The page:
“Regulators have trained their high beams on Silicon Valley for good reason. We are all spending more and more of our lives in cyberspace,” Silicon Valley futurist Paul Saffo said.


“This is a new area for everyone: consumers, companies, government,” he said. “What I worry about is if we are chasing after new companies with old theories that may or may not make as much sense in cyberspace as in the physical world.”

For years Silicon Valley wanted nothing more than to be left alone by Washington regulators and lawmakers. But now companies, wary of increased rules and regulations that they say jeopardize an industry that has given the United States a competitive edge, are looking to gain more political clout in Washington.

The tech industry recently flexed its newfound muscle by defeating controversial online piracy legislation pushed by the entertainment industry through a powerful combination of grass-roots online activism and backroom lobbying. Observers say it marked a political coming of age for tech companies.

“As technology has moved from being a smaller, less-understood part of the national and global economy to a very big and very important part of the national and global economy, companies here are waking up and smelling the coffee,” Silicon Valley lawyer Scott Dettmer said. “More and more companies here are demanding a seat at the table.”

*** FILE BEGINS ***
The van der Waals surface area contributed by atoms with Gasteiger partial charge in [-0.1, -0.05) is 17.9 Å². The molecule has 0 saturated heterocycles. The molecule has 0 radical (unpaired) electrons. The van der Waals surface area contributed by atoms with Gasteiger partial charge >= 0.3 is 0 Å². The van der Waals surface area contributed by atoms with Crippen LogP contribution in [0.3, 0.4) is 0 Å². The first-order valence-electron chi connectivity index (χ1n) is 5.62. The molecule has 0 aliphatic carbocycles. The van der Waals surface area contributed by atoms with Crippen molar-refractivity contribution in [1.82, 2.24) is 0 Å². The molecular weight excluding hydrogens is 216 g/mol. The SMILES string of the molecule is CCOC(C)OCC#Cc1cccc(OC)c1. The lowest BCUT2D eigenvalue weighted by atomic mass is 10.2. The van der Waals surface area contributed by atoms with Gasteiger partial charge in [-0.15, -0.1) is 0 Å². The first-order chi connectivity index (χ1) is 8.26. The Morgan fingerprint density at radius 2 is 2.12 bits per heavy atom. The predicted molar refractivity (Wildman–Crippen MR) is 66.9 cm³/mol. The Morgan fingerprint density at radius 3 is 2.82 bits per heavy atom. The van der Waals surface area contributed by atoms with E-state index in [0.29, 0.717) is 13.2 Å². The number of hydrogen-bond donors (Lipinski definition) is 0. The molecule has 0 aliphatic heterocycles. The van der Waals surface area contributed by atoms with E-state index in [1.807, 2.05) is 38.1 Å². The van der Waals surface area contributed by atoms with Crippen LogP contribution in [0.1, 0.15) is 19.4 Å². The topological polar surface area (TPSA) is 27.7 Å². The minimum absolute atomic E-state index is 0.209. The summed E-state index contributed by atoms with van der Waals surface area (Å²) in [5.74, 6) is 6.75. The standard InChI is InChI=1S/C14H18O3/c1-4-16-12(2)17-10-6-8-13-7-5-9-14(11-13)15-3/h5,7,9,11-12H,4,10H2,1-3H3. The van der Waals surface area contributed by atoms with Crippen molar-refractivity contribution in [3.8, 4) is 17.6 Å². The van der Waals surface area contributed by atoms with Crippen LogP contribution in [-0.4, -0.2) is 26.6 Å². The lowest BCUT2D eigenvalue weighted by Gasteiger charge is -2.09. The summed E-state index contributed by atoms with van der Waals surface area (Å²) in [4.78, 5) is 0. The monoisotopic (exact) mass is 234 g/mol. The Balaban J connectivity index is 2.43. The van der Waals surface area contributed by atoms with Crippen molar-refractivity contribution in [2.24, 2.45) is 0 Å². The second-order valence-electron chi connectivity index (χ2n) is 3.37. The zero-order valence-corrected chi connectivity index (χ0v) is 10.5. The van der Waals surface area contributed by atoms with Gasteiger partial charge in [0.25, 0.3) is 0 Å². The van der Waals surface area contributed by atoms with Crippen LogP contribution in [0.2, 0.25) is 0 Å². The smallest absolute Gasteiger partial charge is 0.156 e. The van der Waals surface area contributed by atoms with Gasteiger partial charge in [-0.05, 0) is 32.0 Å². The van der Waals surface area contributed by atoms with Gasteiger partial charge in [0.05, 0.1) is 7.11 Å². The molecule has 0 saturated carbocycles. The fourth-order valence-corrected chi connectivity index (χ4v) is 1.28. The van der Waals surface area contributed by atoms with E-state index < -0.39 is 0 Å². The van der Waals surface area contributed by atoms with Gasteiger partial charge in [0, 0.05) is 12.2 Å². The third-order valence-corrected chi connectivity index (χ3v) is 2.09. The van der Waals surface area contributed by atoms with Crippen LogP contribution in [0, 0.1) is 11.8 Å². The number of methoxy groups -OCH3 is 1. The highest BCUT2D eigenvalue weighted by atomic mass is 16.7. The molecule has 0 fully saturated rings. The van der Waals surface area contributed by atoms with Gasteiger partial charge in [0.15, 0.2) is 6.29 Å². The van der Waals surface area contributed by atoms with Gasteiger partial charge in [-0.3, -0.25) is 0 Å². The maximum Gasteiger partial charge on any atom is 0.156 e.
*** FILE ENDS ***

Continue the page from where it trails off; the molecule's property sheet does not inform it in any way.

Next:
As it comes under regulatory fire, Google has gotten even more aggressive. Its lobbying tab more than tripled to $5 million in the first quarter of 2012, more than the combined total of its four largest competitors, Microsoft, Apple, Yahoo Inc. and Facebook. Earlier this year, Google hired former congresswoman Susan Molinari to oversee its lobbying operations.

Google will need all the influence it can get in Washington as a showdown with federal regulators looms.

The FTC, which is investigating whether Google has abused its colossal share of the U.S. search market, has hired Beth Wilkinson — best known for helping convict Oklahoma City bomber Timothy McVeigh in 1997 when she was a Justice Department prosecutor.

She’s now a partner at Paul, Weiss, Rifkind, Wharton & Garrison in Washington. She is tasked with looking into allegations from rivals that Google has put competitors at a disadvantage by giving preference to its own products in search results.


The hiring of Wilkinson brings to mind a similar move that the Justice Department made 14 years ago, when it brought in high-powered litigator David Boies to represent it against Microsoft. It also substantially raises the stakes for Google and gives the FTC more leverage to negotiate a settlement.

A Google spokeswoman declined to comment specifically on Wilkinson’s hiring. The Mountain View, Calif., company has consistently maintained that it has done nothing wrong.

“Our success rightly generates interest, which is why we’ve worked hard to explain how our business works, cooperating with the FTC since they began their review,” the company said in an emailed statement. “We know there’s always room for improvement, so we are happy to have the opportunity to discuss their concerns.”

The gathering regulatory storm could pose a real threat to Google, which controls about 66% of the market for Internet search in the United States.

The Microsoft antitrust case in the late 1990s hobbled technology’s most powerful company. Google arguably wields as much, if not more, power today and finds itself under the same regulatory microscope.

“Around Silicon Valley, we think this was a very bad day for Google,” said Silicon Valley antitrust lawyer Gary Reback, who represents companies that have complained about Google’s tactics.